What is Rosh Hashanah
Rosh Hashanah is considered both a time of rejoicing and of serious introspection. A time to celebrate the completion of another year while also taking stock of one’s life.
The Spiritual Significance of Cycles
In Jewish religion, a year is more than simply a quantity of time – it is a cycle. A year is a sequence of transitions that come to a close, only to repeat itself again and again. Physically, this is akin to marking the completion of the solar cycle and the four seasons which are forever bound to repeat themselves. Spiritually, this refers to the repetitious cycle of varying spiritual influences that are unveiled through the repeating festivals fixed on the Jewish calendar (i.e. freedom on Passover, joy on Sukkot, and introspection on Rosh Hashanah).
Symbolism of Challah Bread
The bread that is traditionally eaten on Rosh Hashanah further exemplifies the significance of repetitious cycles. Known in Hebrew as ‘Challah’, this bread is traditionally braided or woven into a circular shape that is meant to represent cyclical nature of the world both spiritually and physically.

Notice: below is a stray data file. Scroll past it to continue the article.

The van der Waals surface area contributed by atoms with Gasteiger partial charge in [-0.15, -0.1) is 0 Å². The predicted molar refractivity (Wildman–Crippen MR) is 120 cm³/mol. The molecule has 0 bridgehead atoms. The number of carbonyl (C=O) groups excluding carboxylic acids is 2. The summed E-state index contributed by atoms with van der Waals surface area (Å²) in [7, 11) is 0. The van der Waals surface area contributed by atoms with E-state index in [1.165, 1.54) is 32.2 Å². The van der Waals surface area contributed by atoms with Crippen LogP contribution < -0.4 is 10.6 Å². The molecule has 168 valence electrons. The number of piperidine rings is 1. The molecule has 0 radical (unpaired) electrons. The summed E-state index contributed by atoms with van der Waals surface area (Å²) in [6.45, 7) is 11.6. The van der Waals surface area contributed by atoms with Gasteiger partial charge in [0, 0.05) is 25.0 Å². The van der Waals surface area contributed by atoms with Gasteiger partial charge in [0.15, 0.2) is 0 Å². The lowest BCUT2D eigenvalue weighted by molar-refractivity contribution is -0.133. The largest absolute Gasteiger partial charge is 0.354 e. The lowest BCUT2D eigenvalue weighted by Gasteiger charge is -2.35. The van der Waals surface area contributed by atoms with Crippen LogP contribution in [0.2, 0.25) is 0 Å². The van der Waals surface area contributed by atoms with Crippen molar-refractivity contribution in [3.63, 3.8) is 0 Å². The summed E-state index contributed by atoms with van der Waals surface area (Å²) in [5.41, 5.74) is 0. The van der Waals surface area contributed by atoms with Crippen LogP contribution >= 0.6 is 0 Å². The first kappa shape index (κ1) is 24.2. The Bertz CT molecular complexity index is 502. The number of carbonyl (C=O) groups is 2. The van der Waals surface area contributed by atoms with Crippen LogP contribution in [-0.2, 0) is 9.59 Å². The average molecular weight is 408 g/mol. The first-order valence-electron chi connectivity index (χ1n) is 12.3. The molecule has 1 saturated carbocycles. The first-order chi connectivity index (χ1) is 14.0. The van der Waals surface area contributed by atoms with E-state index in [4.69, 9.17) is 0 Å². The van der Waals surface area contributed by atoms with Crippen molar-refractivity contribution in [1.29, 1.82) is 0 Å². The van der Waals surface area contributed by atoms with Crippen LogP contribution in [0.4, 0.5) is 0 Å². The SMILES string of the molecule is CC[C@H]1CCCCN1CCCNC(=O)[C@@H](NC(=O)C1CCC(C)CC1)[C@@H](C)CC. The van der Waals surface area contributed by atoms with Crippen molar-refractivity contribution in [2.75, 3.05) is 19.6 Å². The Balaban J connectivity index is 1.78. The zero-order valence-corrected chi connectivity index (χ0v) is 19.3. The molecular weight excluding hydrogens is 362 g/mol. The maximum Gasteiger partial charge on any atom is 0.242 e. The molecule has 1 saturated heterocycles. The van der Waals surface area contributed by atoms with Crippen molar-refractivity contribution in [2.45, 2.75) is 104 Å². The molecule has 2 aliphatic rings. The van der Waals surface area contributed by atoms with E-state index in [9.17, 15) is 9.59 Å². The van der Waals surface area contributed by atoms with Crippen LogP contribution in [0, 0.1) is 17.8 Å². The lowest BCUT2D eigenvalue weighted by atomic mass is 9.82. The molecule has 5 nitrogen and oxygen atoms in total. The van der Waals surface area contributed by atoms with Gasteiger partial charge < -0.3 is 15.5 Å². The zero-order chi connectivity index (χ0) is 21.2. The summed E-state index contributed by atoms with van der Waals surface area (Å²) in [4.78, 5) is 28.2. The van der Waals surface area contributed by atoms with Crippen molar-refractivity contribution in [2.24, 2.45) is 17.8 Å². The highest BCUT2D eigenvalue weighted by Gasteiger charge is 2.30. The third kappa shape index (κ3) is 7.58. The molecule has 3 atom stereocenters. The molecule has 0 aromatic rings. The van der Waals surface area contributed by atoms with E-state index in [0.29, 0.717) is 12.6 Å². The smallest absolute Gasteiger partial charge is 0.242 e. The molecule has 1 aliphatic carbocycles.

Repetitious Cycles Don’t Negate the Idea of Growth
When you break down the translation for the Hebrew word for year (Shanah), it translates to mean both ‘change’ as well as ‘repetition’. Spiritually speaking, each year of our lives are a repeat of the last. Each new cycle however, goes through the spiritual movements on a higher level than the last insofar that we have accumulated maturity and achievements that have elevated us. It can be thought of like this: each individual lives one year. They are bound to relive their 1 year lives as many times as they are afforded until they pass over the spiritual plane. Each year is experienced at an elevated level much like the pattern of an upright screw.
Passing Over on Rosh Hashanah is a Good Omen
In Jewish religion, a fulfilled life is one that consists in complete years or cycles. It is believed that when an individual who passes over to the other side during Rosh Hashanah, the end of the Jewish year, it is a good omen. It is often believed that God had purposefully chosen to hold the person back from crossing over until the very last moment because they were needed the most.
If you or someone close to you are grieving the loss of a loved one during this time, take solace in the fact that God kept them here until the very last second because they were undeniably special – not only in your eyes but in the eyes of God.